The strangest satellite ever to orbit Earth has left the International Space Station. The U.S. and Russian crewmen deployed it during a spacewalk they conducted to perform maintenance tasks on the outpost. The unusual satellite looks like a cosmonaut lost in the void.

A Russian spacesuit is floating in space after cosmonaut Valery Tokarev dumped it overboard at the beginning of his six-hour work outing with U.S. station commander Bill McArthur.

The spacesuit satellite is nicknamed Radio Sputnik in Russian or SuitSat in English. It was conceived by Russian space officials as a novel way of discarding a spacewalk outfit that has reached the end of its useful life. It contains gear allowing it to communicate with amateur radio operators around the world and provide scientific exercises for students. "Basically SuitSat is an old Russian spacesuit that has been fitted with a ham radio and will remain in orbit for several days," he said.

The NASA official helping coordinate the spacewalk, Kwatsi Alibaruho, says the spacesuit will send computer generated voice messages in six languages before its batteries run out and it burns up during re-entry into the atmosphere. "Given the nature of the suit, the fabrics that it is made out of, obviously no part of the suit is expected to survive re-entry, so it's a safe re-entry. We expect the ham radio operators on the ground to be able to receive the suit signal for quite a few days," he said.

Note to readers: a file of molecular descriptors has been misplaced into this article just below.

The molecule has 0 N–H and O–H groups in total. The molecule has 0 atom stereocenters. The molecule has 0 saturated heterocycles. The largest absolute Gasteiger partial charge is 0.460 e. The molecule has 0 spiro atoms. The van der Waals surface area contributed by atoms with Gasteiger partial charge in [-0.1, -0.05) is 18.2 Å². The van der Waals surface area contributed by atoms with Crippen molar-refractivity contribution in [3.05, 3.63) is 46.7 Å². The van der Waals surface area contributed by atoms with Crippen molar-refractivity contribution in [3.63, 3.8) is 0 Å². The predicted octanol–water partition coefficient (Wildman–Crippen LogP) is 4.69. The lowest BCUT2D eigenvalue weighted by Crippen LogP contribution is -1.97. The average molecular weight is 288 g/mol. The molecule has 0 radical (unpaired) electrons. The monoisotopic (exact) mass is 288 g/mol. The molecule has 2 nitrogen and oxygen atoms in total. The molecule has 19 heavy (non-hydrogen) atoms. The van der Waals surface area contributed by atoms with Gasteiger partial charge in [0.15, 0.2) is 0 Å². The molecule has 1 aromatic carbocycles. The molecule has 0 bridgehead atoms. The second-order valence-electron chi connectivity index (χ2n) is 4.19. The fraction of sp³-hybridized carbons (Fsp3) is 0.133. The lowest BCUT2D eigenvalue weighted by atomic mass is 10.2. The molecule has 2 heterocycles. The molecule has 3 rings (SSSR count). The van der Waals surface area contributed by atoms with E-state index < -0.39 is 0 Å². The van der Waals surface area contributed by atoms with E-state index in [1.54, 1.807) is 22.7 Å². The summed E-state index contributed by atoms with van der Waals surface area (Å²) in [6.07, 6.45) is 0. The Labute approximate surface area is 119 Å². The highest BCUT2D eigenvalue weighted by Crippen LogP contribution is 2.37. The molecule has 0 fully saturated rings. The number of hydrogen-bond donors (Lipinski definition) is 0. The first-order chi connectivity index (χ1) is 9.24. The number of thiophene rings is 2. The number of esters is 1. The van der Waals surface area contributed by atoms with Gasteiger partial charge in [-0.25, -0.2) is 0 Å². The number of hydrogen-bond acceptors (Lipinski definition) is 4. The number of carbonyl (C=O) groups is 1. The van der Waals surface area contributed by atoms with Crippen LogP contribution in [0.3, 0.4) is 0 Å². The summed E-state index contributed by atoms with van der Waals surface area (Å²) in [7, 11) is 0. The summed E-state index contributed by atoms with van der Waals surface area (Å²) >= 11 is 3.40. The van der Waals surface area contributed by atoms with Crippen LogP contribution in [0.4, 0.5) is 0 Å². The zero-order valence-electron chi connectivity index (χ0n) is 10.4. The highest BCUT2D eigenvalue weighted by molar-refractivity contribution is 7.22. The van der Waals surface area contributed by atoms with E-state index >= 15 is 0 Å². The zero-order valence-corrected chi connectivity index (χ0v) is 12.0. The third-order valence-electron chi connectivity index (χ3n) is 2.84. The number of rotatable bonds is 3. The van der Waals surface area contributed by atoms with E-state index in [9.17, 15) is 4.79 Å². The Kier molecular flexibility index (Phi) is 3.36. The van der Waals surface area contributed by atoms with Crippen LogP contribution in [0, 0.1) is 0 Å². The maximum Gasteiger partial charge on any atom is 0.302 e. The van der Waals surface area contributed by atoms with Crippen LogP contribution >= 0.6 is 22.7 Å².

NASA says the orbiting spacesuit's greetings contain special code words in English, Russian, French, Spanish, German, and Japanese for students at schools taking part in the project. The children can receive awards for deciphering the words. The U.S. space agency is encouraging teachers make connections through local ham radio clubs.

The suit will also transmit data about its telemetry, battery power, and temperature so students can track its condition and location on NASA's internet site.

Spacewalk planner Anna Jarvis says it might tumble and roll, giving the appearance of an astronaut who has become untethered and disoriented. "The suit will be unpressurized, but it will be fully outfitted with gloves and helmet. The crew has stuffed the suit with excess clothing so it will look like a manned suit. It's very difficult to control what sort of tumble rate, so it is highly likely that we will see some sort of rotation on it," she said.

After deploying the spacesuit, station crewmembers McArthur and Tokarev went to work on several chores, including retrieving a Russian experiment analyzing microorganisms in space, photographing the exterior condition of a Russian module, and protecting a power and data cable connected to a small rail car that moves the station's construction crane.